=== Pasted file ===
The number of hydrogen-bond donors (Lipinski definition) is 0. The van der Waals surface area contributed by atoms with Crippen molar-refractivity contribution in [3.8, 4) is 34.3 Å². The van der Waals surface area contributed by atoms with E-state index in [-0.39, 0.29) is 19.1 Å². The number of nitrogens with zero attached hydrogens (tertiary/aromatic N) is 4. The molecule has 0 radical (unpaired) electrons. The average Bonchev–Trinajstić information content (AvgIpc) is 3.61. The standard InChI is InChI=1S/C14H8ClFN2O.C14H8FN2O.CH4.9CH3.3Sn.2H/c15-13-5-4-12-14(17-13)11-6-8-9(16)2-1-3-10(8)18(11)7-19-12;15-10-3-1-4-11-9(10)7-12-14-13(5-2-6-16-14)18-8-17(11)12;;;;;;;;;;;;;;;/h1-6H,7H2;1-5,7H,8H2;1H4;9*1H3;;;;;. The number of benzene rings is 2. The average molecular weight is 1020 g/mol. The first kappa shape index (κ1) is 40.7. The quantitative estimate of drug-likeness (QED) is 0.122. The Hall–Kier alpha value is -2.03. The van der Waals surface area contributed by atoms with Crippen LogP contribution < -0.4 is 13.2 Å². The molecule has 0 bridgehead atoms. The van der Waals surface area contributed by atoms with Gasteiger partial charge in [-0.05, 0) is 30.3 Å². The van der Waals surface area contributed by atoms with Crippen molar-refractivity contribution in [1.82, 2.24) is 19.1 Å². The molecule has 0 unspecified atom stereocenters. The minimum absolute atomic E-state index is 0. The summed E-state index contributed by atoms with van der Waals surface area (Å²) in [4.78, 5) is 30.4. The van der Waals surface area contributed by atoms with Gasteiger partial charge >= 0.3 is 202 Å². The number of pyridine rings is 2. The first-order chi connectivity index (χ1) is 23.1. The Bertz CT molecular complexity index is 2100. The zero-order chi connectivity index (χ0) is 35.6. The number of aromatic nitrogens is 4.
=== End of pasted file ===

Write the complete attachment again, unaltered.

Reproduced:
The number of hydrogen-bond donors (Lipinski definition) is 0. The van der Waals surface area contributed by atoms with Crippen molar-refractivity contribution in [3.8, 4) is 34.3 Å². The van der Waals surface area contributed by atoms with E-state index in [-0.39, 0.29) is 19.1 Å². The number of nitrogens with zero attached hydrogens (tertiary/aromatic N) is 4. The molecule has 0 radical (unpaired) electrons. The average Bonchev–Trinajstić information content (AvgIpc) is 3.61. The standard InChI is InChI=1S/C14H8ClFN2O.C14H8FN2O.CH4.9CH3.3Sn.2H/c15-13-5-4-12-14(17-13)11-6-8-9(16)2-1-3-10(8)18(11)7-19-12;15-10-3-1-4-11-9(10)7-12-14-13(5-2-6-16-14)18-8-17(11)12;;;;;;;;;;;;;;;/h1-6H,7H2;1-5,7H,8H2;1H4;9*1H3;;;;;. The number of benzene rings is 2. The average molecular weight is 1020 g/mol. The first kappa shape index (κ1) is 40.7. The quantitative estimate of drug-likeness (QED) is 0.122. The Hall–Kier alpha value is -2.03. The van der Waals surface area contributed by atoms with Crippen LogP contribution < -0.4 is 13.2 Å². The molecule has 0 bridgehead atoms. The van der Waals surface area contributed by atoms with Gasteiger partial charge in [-0.05, 0) is 30.3 Å². The van der Waals surface area contributed by atoms with Crippen molar-refractivity contribution in [1.82, 2.24) is 19.1 Å². The molecule has 0 unspecified atom stereocenters. The minimum absolute atomic E-state index is 0. The summed E-state index contributed by atoms with van der Waals surface area (Å²) in [4.78, 5) is 30.4. The van der Waals surface area contributed by atoms with Gasteiger partial charge >= 0.3 is 202 Å². The number of pyridine rings is 2. The first-order chi connectivity index (χ1) is 23.1. The Bertz CT molecular complexity index is 2100. The zero-order chi connectivity index (χ0) is 35.6. The number of aromatic nitrogens is 4.